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From quantum mechanics, a photon of energy exactly equal $h\nu=E_2-E_1$ could be captured by an atom that has the energetic level levels $E_1$ and $E_2$ (with $E_1<E_2$). This corresponds to "absorption lines" for the photons in the material made of a single type of atoms.

How to explain that in nature, for example in plants, we see absorption spectrum : that is : there is no "Dirac-like" missing lines, but we have really a smooth curve of absorption spectrum.

Example :

enter image description here
(Source)

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    $\begingroup$ I think it is because plants are made up of very many atoms which can have slightly different spectra. They kind of blend into a smooth spectrum. $\endgroup$
    – Jonas
    Mar 23, 2021 at 20:22
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    $\begingroup$ @QuantumEyedea: Doppler broadening is not the cause here. Many organic molecules have discreet spectra. $\endgroup$
    – Gert
    Mar 23, 2021 at 20:38
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    $\begingroup$ @Jonas These substances are made up of molecules and it's the molecular bonding orbitals that bond the atoms that do the absorbing/emitting of photons. Not atoms or atomic orbitals. $\endgroup$
    – Gert
    Mar 23, 2021 at 20:39
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    $\begingroup$ @MathieuKrisztian [...] but we have really a smooth curve of absorption spectrum. No, not really: the spectra are very 'peaky'. The peaks are somewhat broader than in typical atomic spectra though... $\endgroup$
    – Gert
    Mar 23, 2021 at 20:43
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    $\begingroup$ @MathieuKrisztian You ask a simple question about a complex phenomenon. Crucial is to understand what technique was used to record the spectra you put on display. For organics, Raman specroscopy is often used, which does lead to peak broadening. See e.g. EtOH/MeOH spectra: open-raman.org/… I strongly suggest to familiarise yourself with Raman et al before enquiring about why these molecular peaks appear a little different from atomic spectra. $\endgroup$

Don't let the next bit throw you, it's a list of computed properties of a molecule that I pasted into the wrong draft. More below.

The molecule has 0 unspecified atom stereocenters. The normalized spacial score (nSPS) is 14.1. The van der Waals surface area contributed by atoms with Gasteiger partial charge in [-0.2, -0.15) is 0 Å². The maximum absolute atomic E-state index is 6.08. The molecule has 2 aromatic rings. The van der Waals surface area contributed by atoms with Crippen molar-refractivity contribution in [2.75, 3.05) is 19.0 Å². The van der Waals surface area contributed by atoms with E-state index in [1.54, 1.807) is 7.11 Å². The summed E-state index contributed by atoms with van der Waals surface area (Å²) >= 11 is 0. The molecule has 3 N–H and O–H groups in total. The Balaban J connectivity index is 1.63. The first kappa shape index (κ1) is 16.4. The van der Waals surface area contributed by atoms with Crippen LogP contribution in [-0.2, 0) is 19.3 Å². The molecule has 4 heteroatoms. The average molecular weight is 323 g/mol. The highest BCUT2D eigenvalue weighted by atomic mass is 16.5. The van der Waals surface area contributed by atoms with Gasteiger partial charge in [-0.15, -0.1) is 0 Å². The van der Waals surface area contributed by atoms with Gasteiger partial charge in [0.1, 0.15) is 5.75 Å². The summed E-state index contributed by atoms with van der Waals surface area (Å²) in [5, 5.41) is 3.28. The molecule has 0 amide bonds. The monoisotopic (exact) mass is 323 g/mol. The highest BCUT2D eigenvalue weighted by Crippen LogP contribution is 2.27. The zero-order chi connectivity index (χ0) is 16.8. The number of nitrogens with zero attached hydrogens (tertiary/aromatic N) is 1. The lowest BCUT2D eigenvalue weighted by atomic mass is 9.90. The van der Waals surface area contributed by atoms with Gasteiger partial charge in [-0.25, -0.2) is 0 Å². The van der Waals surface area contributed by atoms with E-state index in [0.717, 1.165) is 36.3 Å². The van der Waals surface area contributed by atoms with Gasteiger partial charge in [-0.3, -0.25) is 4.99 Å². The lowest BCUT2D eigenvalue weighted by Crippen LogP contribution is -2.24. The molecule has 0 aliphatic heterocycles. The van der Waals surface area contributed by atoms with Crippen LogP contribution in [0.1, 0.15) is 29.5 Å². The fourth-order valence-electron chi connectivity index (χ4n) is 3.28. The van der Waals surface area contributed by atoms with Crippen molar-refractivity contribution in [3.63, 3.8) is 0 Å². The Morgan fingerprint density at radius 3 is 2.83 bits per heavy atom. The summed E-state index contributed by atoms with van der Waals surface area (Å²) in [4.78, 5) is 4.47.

– Gert
    Mar 23, 2021 at 21:01

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I'm going to go with an intentionally provocative answer. Atoms don't have discrete absorption lines. Nothing has discrete absorption lines. Any state that can decay or be excited necessarily has a finite lifetime $\Delta t$, and thus its energy is uncertain by an amount $\Delta E$ that can be estimated from a simple Fourier argument to be $$ \Delta E = \hbar\Delta \omega \sim \frac{\hbar}{\Delta t}.$$ In the case of atoms, the typical line widths are $\Delta \omega \lesssim$ GHz and the typical frequencies can be hundreds of THz, meaning that the lines look very sharp on a coarse-grained resolution. But "Dirac delta" peaks just don't occur in Nature. Anything that can be measured couples to the outside world and therefore has a finite lifetime/linewidth.

In reality, the broad spectra of typical materials are of course explained by the points raised in Vadim's answer: you have "classical" broadening by mixing the spectra from different sources, as well as the truly "quantum" broadening that arises from coupling between systems with the same spectra. Note that the latter is essentially the same physics as I described above, since localised states of a composite system have a finite lifetime due to the coupling between subsystems.

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  • $\begingroup$ Atoms and molecules do have discrete excitations, but of a finite width. $\endgroup$
    – my2cts
    Mar 26, 2021 at 13:41
  • $\begingroup$ Thank you for your great explanation. I'll give you the credit tomorrow, since technically speaking, one needs 16 hours more. A detail, you may replace introduce the word Dirac close to delta, because some readers who may read this thread may not understand this part. $\endgroup$ Mar 26, 2021 at 19:34
  • $\begingroup$ @MathieuKrisztian Thank you! I have modified the answer as you suggest. $\endgroup$ Mar 27, 2021 at 20:18
  • $\begingroup$ This answer does not mention relevant facts such as the fact that these molecules have many spectral lines and that their spectra are measured in solution. $\endgroup$
    – my2cts
    Mar 27, 2021 at 20:28
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The two basic reasons are: